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Wednesday, June 15, 2011

How to Freeze Greens (Spinach, Kale, Chard, Collards, etc.)


Last year I went a little crazy with my CSA.  Besides getting my normal pickup, I would also buy extras of everything at the farmer's market from the same farmer.  Carl knows my weakness for vegetables, so would often offer me deals that he knew I couldn't resist.  Once I came home with 10 pounds of haricots verts!  Obviously, my small family of four (one of which was an infant) couldn't eat 10 pounds worth of green beans before they went bad.  So I started freezing them to use in the winter.  (My mom often says that I remind her of Laura Ingalls Wilder!  But she lives in California where she can buy whatever fruit or veggie in season at all times of the year.  We don't have that luxury here in Kentucky.)

The point of the story is that I found that you can freeze almost anything!  I'll post tutorials on other veggies as we go along, but today I'm going to focus on greens.  We get a lot of kale, Swiss chard, spinach and other greens in our CSA, and although I love greens, I don't always have the time to make something with them before they start going bad.  Also, I love to put spinach in my lasagna, but I only make that in the winter when it's not too hot to turn on the oven.  This is a great way to have great local spinach (or other greens) on hand when it's not in season.  When you want to use it, just defrost and add it to whatever dish you're making!

The trick is to blanch them first.  What is blanch, you ask?  We'll get to that in a minute, but first you need to prepare your greens.  Wash them in cold water.  At this point, I usually chop my greens roughly since most of my recipes call for sliced or chopped greens.  You don't have to do this, but I find it makes it easier for me later on.

Once you've prepared the greens, it's on to blanching.  Blanching means that you cook the greens in boiling water just for a couple of minutes to stop the bacteria and enzymes from breaking down your veggies in the freezer.  (You can find the specific blanching times below.)  Start the timer as soon as you place the greens in the water and cover the pot.  You can use the blanching water up to five times before having to replace it with clean water.

When the timer goes off, you will need to shock the greens in ice-cold water to stop the cooking.  I use my big pasta pot with the strainer.  Then all I have to do is pull the strainer out and move the greens to the ice bath in a large bowl.  You keep the greens in the ice bath for the same amount of time that you cooked them for. 


Once they've cooled, take them out, squeeze as much water out as you can and let it drain a little.  I like to make one-cup-sized balls (so I know how much each packet is in the freezer) and set them on a clean kitchen towel to drain a little more.  Once they're drained to your satisfaction, put them in freezer bags, remove all of the air (Ziploc Vacuum Bags work great here), and then layer them in the freezer.  Make sure you label them with what is inside and the date!  You can store them for about 9 months in a regular freezer or up to a year in a deep freeze.

Blanching Times:

Beet Greens 2 minutes
Chard 2 minutes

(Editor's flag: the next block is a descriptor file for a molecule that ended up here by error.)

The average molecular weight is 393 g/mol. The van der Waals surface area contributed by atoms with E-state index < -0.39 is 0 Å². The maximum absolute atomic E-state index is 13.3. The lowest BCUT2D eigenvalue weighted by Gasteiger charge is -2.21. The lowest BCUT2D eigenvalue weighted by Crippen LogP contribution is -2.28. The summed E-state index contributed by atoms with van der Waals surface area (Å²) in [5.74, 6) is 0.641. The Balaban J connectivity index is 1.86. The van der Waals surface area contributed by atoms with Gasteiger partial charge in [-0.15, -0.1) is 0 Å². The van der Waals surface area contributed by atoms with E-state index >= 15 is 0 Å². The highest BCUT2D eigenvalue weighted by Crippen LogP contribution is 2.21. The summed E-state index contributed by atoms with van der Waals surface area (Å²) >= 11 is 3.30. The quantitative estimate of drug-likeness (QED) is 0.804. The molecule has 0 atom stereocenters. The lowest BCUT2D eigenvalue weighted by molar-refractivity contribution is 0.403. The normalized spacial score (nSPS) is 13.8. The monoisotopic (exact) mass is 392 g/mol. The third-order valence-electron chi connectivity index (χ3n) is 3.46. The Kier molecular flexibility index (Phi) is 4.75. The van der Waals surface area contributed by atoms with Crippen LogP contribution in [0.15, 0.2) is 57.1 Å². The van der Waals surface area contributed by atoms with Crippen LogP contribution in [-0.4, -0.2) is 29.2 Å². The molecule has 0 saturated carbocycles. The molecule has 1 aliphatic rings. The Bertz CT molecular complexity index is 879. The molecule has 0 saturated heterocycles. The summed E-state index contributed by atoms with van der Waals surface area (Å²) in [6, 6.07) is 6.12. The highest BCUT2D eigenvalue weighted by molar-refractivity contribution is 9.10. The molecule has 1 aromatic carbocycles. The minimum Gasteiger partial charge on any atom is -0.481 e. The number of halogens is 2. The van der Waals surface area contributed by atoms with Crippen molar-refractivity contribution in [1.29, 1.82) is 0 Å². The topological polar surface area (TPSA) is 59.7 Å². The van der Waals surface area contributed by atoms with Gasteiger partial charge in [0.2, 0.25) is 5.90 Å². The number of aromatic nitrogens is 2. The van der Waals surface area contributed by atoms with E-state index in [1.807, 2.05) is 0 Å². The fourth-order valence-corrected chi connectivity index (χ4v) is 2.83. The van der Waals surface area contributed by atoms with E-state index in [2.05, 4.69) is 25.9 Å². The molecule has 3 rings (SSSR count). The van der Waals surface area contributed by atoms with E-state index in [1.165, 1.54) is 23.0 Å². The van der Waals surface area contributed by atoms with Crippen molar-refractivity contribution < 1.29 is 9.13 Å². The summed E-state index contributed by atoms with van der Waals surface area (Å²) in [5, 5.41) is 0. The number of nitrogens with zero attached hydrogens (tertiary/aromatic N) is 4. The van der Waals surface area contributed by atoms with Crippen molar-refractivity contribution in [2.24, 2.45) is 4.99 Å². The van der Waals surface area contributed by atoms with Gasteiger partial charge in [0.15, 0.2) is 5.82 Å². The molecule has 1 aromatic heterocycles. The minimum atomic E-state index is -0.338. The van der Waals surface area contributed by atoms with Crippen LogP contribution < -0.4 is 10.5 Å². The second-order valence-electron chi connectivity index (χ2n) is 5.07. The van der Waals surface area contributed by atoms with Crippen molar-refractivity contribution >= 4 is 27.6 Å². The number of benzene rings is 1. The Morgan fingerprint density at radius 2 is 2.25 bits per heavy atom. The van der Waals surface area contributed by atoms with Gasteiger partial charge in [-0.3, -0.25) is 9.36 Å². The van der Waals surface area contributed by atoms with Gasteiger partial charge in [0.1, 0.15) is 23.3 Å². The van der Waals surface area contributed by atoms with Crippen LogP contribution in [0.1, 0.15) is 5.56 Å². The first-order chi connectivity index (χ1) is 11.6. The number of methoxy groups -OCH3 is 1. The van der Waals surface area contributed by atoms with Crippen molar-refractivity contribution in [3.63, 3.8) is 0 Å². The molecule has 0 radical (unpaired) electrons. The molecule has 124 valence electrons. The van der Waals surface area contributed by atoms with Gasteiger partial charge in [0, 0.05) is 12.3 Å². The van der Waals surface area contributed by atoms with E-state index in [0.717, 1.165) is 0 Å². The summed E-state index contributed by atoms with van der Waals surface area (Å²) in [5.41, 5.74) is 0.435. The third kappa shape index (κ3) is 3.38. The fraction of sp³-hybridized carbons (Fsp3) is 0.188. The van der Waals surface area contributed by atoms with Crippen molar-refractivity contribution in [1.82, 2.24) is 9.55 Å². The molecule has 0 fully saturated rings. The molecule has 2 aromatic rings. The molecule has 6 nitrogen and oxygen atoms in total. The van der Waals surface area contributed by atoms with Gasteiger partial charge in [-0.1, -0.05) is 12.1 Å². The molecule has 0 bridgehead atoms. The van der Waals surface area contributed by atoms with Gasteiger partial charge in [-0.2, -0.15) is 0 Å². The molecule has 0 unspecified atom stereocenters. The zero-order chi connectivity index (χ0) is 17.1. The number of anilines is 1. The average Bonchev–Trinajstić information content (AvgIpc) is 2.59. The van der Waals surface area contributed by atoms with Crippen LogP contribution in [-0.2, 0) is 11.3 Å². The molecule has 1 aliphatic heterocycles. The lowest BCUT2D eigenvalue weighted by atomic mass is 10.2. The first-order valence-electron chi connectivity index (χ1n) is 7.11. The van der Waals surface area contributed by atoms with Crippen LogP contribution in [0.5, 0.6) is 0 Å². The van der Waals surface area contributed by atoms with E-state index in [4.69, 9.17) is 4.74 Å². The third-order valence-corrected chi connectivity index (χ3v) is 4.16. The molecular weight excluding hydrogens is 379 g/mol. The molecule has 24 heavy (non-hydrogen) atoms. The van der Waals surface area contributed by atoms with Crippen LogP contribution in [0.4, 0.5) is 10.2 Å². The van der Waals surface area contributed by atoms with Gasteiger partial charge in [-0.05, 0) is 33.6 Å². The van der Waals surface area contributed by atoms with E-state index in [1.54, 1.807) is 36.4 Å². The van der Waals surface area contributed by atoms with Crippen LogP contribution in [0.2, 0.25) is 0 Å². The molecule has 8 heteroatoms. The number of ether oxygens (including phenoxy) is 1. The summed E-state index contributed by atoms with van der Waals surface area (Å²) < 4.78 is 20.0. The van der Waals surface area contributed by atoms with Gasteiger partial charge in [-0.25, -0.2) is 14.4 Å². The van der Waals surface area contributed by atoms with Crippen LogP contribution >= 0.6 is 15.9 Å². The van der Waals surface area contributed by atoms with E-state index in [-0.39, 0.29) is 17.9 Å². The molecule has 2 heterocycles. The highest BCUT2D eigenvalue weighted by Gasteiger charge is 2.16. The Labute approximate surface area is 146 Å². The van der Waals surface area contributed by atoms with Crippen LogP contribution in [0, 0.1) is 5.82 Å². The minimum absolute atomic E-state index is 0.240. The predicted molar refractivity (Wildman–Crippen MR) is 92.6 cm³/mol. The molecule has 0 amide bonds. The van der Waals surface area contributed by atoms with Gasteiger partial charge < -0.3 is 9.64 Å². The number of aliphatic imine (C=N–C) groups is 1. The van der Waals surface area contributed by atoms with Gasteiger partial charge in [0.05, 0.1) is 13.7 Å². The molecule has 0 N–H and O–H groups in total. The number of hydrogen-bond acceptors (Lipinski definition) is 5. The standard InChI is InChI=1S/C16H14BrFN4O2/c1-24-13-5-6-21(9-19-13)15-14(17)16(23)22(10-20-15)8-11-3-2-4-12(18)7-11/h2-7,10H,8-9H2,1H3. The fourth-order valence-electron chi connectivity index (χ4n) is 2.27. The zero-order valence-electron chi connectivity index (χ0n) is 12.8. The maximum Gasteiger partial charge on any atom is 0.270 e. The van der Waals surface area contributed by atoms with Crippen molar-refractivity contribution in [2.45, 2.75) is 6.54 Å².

Collard Greens 2 minutes
Kale 3 minutes
Spinach 2 minutes
Turnip Greens 2 minutes

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13 comments:

Jen @ My Kitchen Addiction June 15, 2011 at 11:58 AM  

Brilliant! I always get way too many greens in my CSA box... Will definitely be freezing some now. Eating greens for every meal during the week gets old very quickly :)

Emily June 15, 2011 at 1:23 PM  

I'm so glad I saw this today! I have a bunch of greens left over from last week's CSA box and I'm about to get more greens in my new box today. I was feeling so guilty about some it going bad, but now I can freeze the leftovers. Thanks for the tip.

megan @ whatmegansmaking June 15, 2011 at 3:29 PM  

Great idea! I have a ton of greens at the moment and wasn't sure what to do with them!

Peggy June 15, 2011 at 7:49 PM  

Oh I love this tutorial Mindy! We're still getting loads of greens in our CSA so it's good to know that I can freeze them so easily =)

Sarah June 16, 2011 at 1:35 AM  

Great post! I always end up with way too much produce and I just so hate to waste it!

new york kitchen and bath December 7, 2011 at 3:14 AM  

I tried this last night and I liked it very much.

gluten free pasta December 11, 2011 at 10:00 PM  

This process will surely make your vegetables last longer.

beccles suffolk December 12, 2011 at 12:21 AM  

This is a really great tip, I've never heard this before. Thanks.

Karl January 17, 2012 at 4:42 AM  

I think it'll really make it better if it's frozen. Good thing you shared this tip. Thanks.
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Foy Update December 14, 2012 at 12:56 PM  

Pretty sure Laura Ingles didn't have a freezer! :)

I freeze my greens too. I put up 15 lbs of kale and chard and I can tell I'll do more next year.

They aren't quite as versatile as fresh, but they go great in soups, pastas and lasagna.

How do you use yours?

Mindy December 14, 2012 at 1:19 PM  

@Foy Update: I usually use my spinach in lasagna and kale in soups. Sometimes chard or collards go into stuffed shells. :-)

Sarah December 26, 2012 at 1:17 PM  

Thanks for the tutorial! We use our greens in smoothies a LOT, but we always use them fresh. Do you think they'd still be good in a smoothie once blanched?

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